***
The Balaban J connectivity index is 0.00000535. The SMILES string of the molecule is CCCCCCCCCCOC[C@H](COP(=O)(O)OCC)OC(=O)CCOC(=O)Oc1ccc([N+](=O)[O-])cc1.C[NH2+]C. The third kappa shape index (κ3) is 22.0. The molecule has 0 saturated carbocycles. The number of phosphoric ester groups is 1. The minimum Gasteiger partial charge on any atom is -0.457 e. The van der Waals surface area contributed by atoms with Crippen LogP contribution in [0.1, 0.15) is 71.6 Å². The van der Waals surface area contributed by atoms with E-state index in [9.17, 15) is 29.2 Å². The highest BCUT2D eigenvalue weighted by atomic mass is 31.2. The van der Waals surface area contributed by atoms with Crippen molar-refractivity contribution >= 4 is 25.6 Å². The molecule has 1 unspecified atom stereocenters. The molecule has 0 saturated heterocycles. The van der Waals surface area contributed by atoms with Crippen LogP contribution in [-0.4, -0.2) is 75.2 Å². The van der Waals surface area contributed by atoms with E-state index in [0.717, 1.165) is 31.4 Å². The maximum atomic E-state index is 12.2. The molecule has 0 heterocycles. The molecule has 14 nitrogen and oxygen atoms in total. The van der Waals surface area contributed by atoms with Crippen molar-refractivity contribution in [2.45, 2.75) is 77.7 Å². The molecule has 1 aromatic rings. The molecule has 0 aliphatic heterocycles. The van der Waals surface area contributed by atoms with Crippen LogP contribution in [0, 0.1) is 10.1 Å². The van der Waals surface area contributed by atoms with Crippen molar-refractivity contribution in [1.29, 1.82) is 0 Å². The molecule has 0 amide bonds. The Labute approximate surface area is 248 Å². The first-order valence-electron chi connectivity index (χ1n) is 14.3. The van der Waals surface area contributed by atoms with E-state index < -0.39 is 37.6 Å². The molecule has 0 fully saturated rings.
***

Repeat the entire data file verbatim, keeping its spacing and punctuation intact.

The Balaban J connectivity index is 0.00000535. The SMILES string of the molecule is CCCCCCCCCCOC[C@H](COP(=O)(O)OCC)OC(=O)CCOC(=O)Oc1ccc([N+](=O)[O-])cc1.C[NH2+]C. The third kappa shape index (κ3) is 22.0. The molecule has 0 saturated carbocycles. The number of phosphoric ester groups is 1. The minimum Gasteiger partial charge on any atom is -0.457 e. The van der Waals surface area contributed by atoms with Crippen LogP contribution in [0.1, 0.15) is 71.6 Å². The van der Waals surface area contributed by atoms with E-state index in [9.17, 15) is 29.2 Å². The highest BCUT2D eigenvalue weighted by atomic mass is 31.2. The van der Waals surface area contributed by atoms with Crippen molar-refractivity contribution >= 4 is 25.6 Å². The molecule has 1 unspecified atom stereocenters. The molecule has 0 saturated heterocycles. The van der Waals surface area contributed by atoms with Crippen LogP contribution in [-0.4, -0.2) is 75.2 Å². The van der Waals surface area contributed by atoms with E-state index in [0.717, 1.165) is 31.4 Å². The maximum atomic E-state index is 12.2. The molecule has 0 heterocycles. The molecule has 14 nitrogen and oxygen atoms in total. The van der Waals surface area contributed by atoms with Crippen molar-refractivity contribution in [2.45, 2.75) is 77.7 Å². The molecule has 1 aromatic rings. The molecule has 0 aliphatic heterocycles. The van der Waals surface area contributed by atoms with Crippen LogP contribution in [0, 0.1) is 10.1 Å². The van der Waals surface area contributed by atoms with Crippen molar-refractivity contribution in [1.29, 1.82) is 0 Å². The molecule has 0 amide bonds. The Labute approximate surface area is 248 Å². The first-order valence-electron chi connectivity index (χ1n) is 14.3. The van der Waals surface area contributed by atoms with E-state index < -0.39 is 37.6 Å². The molecule has 0 fully saturated rings.